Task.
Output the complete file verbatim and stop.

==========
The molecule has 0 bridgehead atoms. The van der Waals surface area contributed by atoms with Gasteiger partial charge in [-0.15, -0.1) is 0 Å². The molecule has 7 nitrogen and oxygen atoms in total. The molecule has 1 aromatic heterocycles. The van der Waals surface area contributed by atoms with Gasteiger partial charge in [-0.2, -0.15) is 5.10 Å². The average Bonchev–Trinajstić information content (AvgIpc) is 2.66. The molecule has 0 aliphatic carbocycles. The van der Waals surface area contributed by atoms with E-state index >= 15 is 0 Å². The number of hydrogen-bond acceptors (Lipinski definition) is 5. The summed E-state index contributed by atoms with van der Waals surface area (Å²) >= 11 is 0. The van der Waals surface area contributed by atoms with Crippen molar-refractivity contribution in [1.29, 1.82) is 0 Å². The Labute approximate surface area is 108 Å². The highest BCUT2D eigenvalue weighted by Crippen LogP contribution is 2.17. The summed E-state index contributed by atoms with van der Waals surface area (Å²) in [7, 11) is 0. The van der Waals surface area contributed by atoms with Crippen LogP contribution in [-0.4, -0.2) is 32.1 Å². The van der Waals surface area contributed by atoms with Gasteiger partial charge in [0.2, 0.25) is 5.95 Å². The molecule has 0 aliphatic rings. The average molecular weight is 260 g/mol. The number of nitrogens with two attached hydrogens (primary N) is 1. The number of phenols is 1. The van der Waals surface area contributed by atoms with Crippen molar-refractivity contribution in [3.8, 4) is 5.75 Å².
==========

The molecule has 0 bridgehead atoms. The van der Waals surface area contributed by atoms with Gasteiger partial charge in [-0.15, -0.1) is 0 Å². The molecule has 7 nitrogen and oxygen atoms in total. The molecule has 1 aromatic heterocycles. The van der Waals surface area contributed by atoms with Gasteiger partial charge in [-0.2, -0.15) is 5.10 Å². The average Bonchev–Trinajstić information content (AvgIpc) is 2.66. The molecule has 0 aliphatic carbocycles. The van der Waals surface area contributed by atoms with E-state index >= 15 is 0 Å². The number of hydrogen-bond acceptors (Lipinski definition) is 5. The summed E-state index contributed by atoms with van der Waals surface area (Å²) >= 11 is 0. The van der Waals surface area contributed by atoms with Crippen molar-refractivity contribution in [1.29, 1.82) is 0 Å². The Labute approximate surface area is 108 Å². The highest BCUT2D eigenvalue weighted by Crippen LogP contribution is 2.17. The summed E-state index contributed by atoms with van der Waals surface area (Å²) in [7, 11) is 0. The van der Waals surface area contributed by atoms with Crippen LogP contribution in [-0.4, -0.2) is 32.1 Å². The van der Waals surface area contributed by atoms with Gasteiger partial charge in [0.2, 0.25) is 5.95 Å². The molecule has 0 aliphatic rings. The average molecular weight is 260 g/mol. The number of nitrogens with two attached hydrogens (primary N) is 1. The number of phenols is 1. The van der Waals surface area contributed by atoms with Crippen molar-refractivity contribution in [3.8, 4) is 5.75 Å².